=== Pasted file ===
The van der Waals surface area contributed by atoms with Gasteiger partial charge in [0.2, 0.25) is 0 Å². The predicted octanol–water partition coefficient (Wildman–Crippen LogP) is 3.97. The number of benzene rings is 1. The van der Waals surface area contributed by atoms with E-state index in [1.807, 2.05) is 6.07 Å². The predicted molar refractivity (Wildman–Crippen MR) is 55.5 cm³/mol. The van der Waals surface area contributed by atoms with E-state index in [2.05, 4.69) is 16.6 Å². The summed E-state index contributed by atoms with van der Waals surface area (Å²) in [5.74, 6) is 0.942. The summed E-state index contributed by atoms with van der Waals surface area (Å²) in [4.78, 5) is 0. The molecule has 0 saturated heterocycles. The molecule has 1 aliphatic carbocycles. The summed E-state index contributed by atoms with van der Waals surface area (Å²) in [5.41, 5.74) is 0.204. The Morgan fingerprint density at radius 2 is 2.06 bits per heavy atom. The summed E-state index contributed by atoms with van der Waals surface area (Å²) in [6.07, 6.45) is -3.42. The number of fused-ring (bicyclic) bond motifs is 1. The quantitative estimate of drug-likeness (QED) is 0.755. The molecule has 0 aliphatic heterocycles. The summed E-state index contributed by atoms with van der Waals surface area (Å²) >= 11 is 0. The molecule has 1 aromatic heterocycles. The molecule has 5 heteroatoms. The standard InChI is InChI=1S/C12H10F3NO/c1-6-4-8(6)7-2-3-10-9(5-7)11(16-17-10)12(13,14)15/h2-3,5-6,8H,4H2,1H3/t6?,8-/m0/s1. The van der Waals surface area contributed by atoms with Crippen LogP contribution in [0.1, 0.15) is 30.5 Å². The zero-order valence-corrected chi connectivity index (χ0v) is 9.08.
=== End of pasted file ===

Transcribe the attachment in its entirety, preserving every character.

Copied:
The van der Waals surface area contributed by atoms with Gasteiger partial charge in [0.2, 0.25) is 0 Å². The predicted octanol–water partition coefficient (Wildman–Crippen LogP) is 3.97. The number of benzene rings is 1. The van der Waals surface area contributed by atoms with E-state index in [1.807, 2.05) is 6.07 Å². The predicted molar refractivity (Wildman–Crippen MR) is 55.5 cm³/mol. The van der Waals surface area contributed by atoms with E-state index in [2.05, 4.69) is 16.6 Å². The summed E-state index contributed by atoms with van der Waals surface area (Å²) in [5.74, 6) is 0.942. The summed E-state index contributed by atoms with van der Waals surface area (Å²) in [4.78, 5) is 0. The molecule has 0 saturated heterocycles. The molecule has 1 aliphatic carbocycles. The summed E-state index contributed by atoms with van der Waals surface area (Å²) in [5.41, 5.74) is 0.204. The Morgan fingerprint density at radius 2 is 2.06 bits per heavy atom. The summed E-state index contributed by atoms with van der Waals surface area (Å²) in [6.07, 6.45) is -3.42. The number of fused-ring (bicyclic) bond motifs is 1. The quantitative estimate of drug-likeness (QED) is 0.755. The molecule has 0 aliphatic heterocycles. The summed E-state index contributed by atoms with van der Waals surface area (Å²) >= 11 is 0. The molecule has 1 aromatic heterocycles. The molecule has 5 heteroatoms. The standard InChI is InChI=1S/C12H10F3NO/c1-6-4-8(6)7-2-3-10-9(5-7)11(16-17-10)12(13,14)15/h2-3,5-6,8H,4H2,1H3/t6?,8-/m0/s1. The van der Waals surface area contributed by atoms with Crippen LogP contribution in [0.1, 0.15) is 30.5 Å². The zero-order valence-corrected chi connectivity index (χ0v) is 9.08.